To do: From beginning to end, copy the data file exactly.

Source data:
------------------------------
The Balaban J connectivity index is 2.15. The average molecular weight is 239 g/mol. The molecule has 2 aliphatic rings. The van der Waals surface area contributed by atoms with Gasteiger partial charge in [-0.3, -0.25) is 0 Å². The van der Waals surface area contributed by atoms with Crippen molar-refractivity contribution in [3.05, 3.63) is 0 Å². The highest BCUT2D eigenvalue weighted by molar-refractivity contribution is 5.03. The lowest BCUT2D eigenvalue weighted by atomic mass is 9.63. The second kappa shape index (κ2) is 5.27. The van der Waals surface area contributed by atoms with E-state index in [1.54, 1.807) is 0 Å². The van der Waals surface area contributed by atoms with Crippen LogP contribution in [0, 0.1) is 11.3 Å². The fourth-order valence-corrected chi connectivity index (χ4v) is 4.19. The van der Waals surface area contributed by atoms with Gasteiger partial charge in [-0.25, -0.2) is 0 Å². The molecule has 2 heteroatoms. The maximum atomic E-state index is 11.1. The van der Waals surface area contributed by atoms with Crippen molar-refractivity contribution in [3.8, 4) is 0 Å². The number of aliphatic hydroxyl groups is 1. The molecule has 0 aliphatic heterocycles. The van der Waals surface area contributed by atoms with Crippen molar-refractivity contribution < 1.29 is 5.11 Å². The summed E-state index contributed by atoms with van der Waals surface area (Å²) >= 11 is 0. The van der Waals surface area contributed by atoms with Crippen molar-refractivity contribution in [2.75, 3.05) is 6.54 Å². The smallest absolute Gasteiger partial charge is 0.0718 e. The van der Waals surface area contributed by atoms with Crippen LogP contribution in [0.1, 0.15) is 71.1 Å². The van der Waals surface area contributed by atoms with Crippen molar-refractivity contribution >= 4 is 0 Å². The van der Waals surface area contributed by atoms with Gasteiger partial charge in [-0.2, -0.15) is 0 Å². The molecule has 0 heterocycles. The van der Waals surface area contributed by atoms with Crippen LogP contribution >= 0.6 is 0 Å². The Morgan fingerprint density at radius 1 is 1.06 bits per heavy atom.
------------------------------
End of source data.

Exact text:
The Balaban J connectivity index is 2.15. The average molecular weight is 239 g/mol. The molecule has 2 aliphatic rings. The van der Waals surface area contributed by atoms with Gasteiger partial charge in [-0.3, -0.25) is 0 Å². The van der Waals surface area contributed by atoms with Crippen molar-refractivity contribution in [3.05, 3.63) is 0 Å². The highest BCUT2D eigenvalue weighted by molar-refractivity contribution is 5.03. The lowest BCUT2D eigenvalue weighted by atomic mass is 9.63. The second kappa shape index (κ2) is 5.27. The van der Waals surface area contributed by atoms with E-state index in [1.54, 1.807) is 0 Å². The van der Waals surface area contributed by atoms with Crippen LogP contribution in [0, 0.1) is 11.3 Å². The fourth-order valence-corrected chi connectivity index (χ4v) is 4.19. The van der Waals surface area contributed by atoms with Gasteiger partial charge in [-0.25, -0.2) is 0 Å². The molecule has 2 heteroatoms. The maximum atomic E-state index is 11.1. The van der Waals surface area contributed by atoms with Crippen molar-refractivity contribution in [3.8, 4) is 0 Å². The number of aliphatic hydroxyl groups is 1. The molecule has 0 aliphatic heterocycles. The van der Waals surface area contributed by atoms with Crippen molar-refractivity contribution < 1.29 is 5.11 Å². The summed E-state index contributed by atoms with van der Waals surface area (Å²) >= 11 is 0. The van der Waals surface area contributed by atoms with Crippen molar-refractivity contribution in [2.75, 3.05) is 6.54 Å². The smallest absolute Gasteiger partial charge is 0.0718 e. The van der Waals surface area contributed by atoms with Crippen LogP contribution in [0.1, 0.15) is 71.1 Å². The van der Waals surface area contributed by atoms with Crippen molar-refractivity contribution >= 4 is 0 Å². The van der Waals surface area contributed by atoms with Gasteiger partial charge in [-0.2, -0.15) is 0 Å². The molecule has 0 heterocycles. The van der Waals surface area contributed by atoms with Crippen LogP contribution >= 0.6 is 0 Å². The Morgan fingerprint density at radius 1 is 1.06 bits per heavy atom.